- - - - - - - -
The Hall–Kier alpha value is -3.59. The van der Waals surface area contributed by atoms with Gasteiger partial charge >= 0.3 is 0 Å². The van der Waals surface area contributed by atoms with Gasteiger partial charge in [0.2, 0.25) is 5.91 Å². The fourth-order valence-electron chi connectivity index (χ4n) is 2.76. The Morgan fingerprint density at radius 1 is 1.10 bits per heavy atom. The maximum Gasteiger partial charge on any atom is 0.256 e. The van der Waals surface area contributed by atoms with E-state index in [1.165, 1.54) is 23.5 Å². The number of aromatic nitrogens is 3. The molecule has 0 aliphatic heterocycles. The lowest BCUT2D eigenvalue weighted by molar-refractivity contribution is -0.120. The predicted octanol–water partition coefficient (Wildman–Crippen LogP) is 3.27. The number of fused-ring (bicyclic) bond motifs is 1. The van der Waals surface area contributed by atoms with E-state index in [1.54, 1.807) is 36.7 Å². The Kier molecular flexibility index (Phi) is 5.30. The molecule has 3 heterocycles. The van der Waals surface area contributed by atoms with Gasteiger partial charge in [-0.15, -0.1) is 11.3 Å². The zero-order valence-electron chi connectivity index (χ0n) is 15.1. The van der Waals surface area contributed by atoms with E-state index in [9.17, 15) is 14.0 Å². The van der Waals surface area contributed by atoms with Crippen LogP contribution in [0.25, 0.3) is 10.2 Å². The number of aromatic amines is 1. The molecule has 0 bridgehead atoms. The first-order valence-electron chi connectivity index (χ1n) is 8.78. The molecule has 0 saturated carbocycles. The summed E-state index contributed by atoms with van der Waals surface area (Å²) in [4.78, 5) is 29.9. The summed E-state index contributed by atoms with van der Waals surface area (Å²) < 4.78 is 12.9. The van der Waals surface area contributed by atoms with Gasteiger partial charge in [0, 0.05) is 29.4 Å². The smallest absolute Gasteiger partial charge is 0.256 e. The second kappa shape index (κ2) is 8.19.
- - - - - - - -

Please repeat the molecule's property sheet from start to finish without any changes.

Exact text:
The Hall–Kier alpha value is -3.59. The van der Waals surface area contributed by atoms with Gasteiger partial charge >= 0.3 is 0 Å². The van der Waals surface area contributed by atoms with Gasteiger partial charge in [0.2, 0.25) is 5.91 Å². The fourth-order valence-electron chi connectivity index (χ4n) is 2.76. The Morgan fingerprint density at radius 1 is 1.10 bits per heavy atom. The maximum Gasteiger partial charge on any atom is 0.256 e. The van der Waals surface area contributed by atoms with E-state index in [1.165, 1.54) is 23.5 Å². The number of aromatic nitrogens is 3. The molecule has 0 aliphatic heterocycles. The lowest BCUT2D eigenvalue weighted by molar-refractivity contribution is -0.120. The predicted octanol–water partition coefficient (Wildman–Crippen LogP) is 3.27. The number of fused-ring (bicyclic) bond motifs is 1. The van der Waals surface area contributed by atoms with E-state index in [1.54, 1.807) is 36.7 Å². The Kier molecular flexibility index (Phi) is 5.30. The molecule has 3 heterocycles. The van der Waals surface area contributed by atoms with Gasteiger partial charge in [-0.15, -0.1) is 11.3 Å². The zero-order valence-electron chi connectivity index (χ0n) is 15.1. The van der Waals surface area contributed by atoms with E-state index in [9.17, 15) is 14.0 Å². The van der Waals surface area contributed by atoms with Crippen LogP contribution in [0.25, 0.3) is 10.2 Å². The number of aromatic amines is 1. The molecule has 0 bridgehead atoms. The first-order valence-electron chi connectivity index (χ1n) is 8.78. The molecule has 0 saturated carbocycles. The summed E-state index contributed by atoms with van der Waals surface area (Å²) in [4.78, 5) is 29.9. The summed E-state index contributed by atoms with van der Waals surface area (Å²) < 4.78 is 12.9. The van der Waals surface area contributed by atoms with Gasteiger partial charge in [0, 0.05) is 29.4 Å². The smallest absolute Gasteiger partial charge is 0.256 e. The second kappa shape index (κ2) is 8.19.